Border Patrol expands cloud-based biometric identification system at US airports – One World Identity

August 16, 2018
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U.S. Customs and Border Protection has begun using a new cloud-based photo matching service to identify international travelers, in the latest phase of an expanding biometric program in American airports.

The latest addition, part of an ongoing U.S. border biometrics push, marks the start of Phase II of the CBP’s Traveler Verification Service, being conducted in partnership with the Transportation and Security Administration. The TVS system uses cloud-based matching to compare photos of international travelers against previously-captured images, according to Biometric Update.

Cameras will be placed near TSA checkpoints for international outbound flights, and images will be transferred to the TVS system. The pictures are then converted into a template, and matched against a gallery.

CBP has pledged that it will delete all photos from the TVS cloud matching service within 12 hours of being matched.

The new system will be used for international flights at airports across the U.S. The system will allow Border Patrol and TSA agents to verify traveler identities at TSA international departure checkpoints.

In the event of a match, an agent will review the passenger’s information and direct the passenger to the appropriate screening lane. If the passenger cannot be identified by the cloud-based service, standard security procedures for verifying a traveler’s identity will be followed, such as checking a driver’s license or passport.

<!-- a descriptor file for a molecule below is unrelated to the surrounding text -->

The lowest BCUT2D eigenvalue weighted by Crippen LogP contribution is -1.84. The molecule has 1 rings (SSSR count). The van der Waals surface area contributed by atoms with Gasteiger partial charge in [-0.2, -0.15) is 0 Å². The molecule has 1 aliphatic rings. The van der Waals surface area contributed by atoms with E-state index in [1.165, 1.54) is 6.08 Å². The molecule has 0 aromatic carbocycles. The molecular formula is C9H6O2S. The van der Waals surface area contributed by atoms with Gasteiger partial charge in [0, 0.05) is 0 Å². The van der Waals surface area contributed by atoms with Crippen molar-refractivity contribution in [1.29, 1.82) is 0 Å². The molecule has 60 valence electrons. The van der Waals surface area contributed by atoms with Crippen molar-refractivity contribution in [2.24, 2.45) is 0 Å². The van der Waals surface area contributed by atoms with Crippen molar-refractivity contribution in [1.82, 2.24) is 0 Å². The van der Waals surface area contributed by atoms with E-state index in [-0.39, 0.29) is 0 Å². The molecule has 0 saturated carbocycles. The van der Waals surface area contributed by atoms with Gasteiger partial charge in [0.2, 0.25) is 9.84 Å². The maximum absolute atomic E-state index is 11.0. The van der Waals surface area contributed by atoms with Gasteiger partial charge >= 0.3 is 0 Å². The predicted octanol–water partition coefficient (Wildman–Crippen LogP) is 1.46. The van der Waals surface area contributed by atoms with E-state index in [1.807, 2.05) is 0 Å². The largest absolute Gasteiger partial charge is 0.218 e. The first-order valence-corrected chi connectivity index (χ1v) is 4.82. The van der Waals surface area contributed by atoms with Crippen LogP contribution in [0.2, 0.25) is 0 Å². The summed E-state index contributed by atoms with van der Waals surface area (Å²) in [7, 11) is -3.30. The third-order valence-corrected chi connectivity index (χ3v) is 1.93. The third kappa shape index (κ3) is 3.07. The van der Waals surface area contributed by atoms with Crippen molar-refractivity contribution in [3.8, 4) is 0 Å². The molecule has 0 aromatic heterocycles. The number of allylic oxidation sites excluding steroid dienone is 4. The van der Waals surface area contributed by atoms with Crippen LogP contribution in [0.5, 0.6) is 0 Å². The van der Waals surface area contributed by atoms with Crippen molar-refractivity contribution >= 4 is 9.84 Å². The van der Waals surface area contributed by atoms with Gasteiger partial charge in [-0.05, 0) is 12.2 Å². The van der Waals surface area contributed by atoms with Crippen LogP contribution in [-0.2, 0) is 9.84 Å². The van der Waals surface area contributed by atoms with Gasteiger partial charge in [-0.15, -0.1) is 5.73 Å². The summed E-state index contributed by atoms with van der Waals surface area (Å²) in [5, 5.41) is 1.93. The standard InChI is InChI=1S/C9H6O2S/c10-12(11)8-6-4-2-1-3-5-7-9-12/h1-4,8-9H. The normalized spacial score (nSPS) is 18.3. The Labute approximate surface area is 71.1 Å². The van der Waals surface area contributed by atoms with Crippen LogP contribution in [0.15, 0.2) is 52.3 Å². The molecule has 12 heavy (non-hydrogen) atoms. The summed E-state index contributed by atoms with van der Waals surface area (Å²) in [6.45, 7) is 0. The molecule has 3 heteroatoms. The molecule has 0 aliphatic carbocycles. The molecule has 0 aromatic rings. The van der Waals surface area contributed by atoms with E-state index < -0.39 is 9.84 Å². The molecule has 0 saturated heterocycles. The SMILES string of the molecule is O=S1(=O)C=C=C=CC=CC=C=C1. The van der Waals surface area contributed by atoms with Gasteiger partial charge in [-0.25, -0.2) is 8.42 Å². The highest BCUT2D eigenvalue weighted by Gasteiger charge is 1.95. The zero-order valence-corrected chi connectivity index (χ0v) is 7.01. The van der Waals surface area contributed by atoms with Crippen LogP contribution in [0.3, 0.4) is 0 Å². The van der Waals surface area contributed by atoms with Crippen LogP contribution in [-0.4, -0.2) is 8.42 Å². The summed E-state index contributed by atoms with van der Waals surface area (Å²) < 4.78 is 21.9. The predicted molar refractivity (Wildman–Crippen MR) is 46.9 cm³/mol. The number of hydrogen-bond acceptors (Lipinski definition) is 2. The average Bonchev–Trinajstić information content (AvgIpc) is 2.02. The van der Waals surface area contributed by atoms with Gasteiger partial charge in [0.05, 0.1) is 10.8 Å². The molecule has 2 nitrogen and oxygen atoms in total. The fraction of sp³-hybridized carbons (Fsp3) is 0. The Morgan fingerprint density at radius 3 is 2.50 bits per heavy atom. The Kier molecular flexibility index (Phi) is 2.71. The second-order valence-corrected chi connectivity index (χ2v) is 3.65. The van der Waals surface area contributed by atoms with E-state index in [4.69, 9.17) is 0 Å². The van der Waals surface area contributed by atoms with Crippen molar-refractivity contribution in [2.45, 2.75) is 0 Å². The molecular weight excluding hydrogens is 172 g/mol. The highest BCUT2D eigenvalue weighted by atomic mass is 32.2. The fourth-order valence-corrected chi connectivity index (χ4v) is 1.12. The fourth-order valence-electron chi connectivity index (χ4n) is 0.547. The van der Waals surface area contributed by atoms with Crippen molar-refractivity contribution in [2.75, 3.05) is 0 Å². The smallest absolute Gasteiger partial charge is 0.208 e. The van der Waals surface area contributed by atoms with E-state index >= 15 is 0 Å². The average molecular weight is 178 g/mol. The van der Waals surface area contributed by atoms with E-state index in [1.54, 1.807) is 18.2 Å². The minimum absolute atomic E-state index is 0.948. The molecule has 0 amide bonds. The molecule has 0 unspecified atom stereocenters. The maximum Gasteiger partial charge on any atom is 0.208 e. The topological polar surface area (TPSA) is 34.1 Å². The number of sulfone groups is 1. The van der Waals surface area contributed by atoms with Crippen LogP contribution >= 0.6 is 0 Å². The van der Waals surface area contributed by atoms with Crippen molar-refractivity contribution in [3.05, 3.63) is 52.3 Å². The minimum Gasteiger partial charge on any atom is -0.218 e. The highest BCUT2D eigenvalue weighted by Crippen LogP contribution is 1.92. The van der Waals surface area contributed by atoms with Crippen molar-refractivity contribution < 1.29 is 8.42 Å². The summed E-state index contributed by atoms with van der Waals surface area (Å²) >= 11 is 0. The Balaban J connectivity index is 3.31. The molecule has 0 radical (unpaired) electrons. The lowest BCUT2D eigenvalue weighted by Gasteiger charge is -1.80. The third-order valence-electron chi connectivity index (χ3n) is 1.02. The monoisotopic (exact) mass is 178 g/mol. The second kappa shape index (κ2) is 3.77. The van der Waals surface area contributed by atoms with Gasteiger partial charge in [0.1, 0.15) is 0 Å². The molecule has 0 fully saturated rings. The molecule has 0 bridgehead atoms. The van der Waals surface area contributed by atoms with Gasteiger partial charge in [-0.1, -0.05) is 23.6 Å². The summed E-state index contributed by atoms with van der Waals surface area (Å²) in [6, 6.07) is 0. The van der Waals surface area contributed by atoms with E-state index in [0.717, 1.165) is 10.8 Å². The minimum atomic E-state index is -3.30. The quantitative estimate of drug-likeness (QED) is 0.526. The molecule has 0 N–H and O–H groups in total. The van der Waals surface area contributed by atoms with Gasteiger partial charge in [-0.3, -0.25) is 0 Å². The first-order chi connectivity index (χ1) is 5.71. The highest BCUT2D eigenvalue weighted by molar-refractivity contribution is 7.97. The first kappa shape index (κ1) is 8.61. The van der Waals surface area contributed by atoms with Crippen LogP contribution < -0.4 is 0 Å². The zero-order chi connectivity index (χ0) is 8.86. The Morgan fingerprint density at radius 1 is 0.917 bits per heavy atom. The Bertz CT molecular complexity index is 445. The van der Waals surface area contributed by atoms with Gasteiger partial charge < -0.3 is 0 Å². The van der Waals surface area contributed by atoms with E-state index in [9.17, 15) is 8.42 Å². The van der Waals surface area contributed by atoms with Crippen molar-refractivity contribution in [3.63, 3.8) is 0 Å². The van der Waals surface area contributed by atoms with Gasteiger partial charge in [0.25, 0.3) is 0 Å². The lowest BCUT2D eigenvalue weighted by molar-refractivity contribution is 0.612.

CBP’s Phase II will see it collecting facial images, biographic information, and portions of a traveler’s itinerary to expedite identification of international travelers, as well as helping to stop potential threats.

In a statement, the Department of Homeland Security — which encompasses both CBP and TSA — said collecting photos of travelers at checkpoints will “expedite identity verification and enhance security.”

OWI Insight: Biometrics are a logical, easy and friction-less way of securing borders, and implementing the technology is becoming more affordable than ever. While there are privacy concerns with using biometrics on an unsuspecting public, border security is an issue where most citizens feel comfortable sacrificing some privacy in order to ensure safety. These kinds of national security focused government border programs will only grow and become more sophisticated in the coming years — and if lines at customs are shorter and faster, travelers probably won’t mind one bit.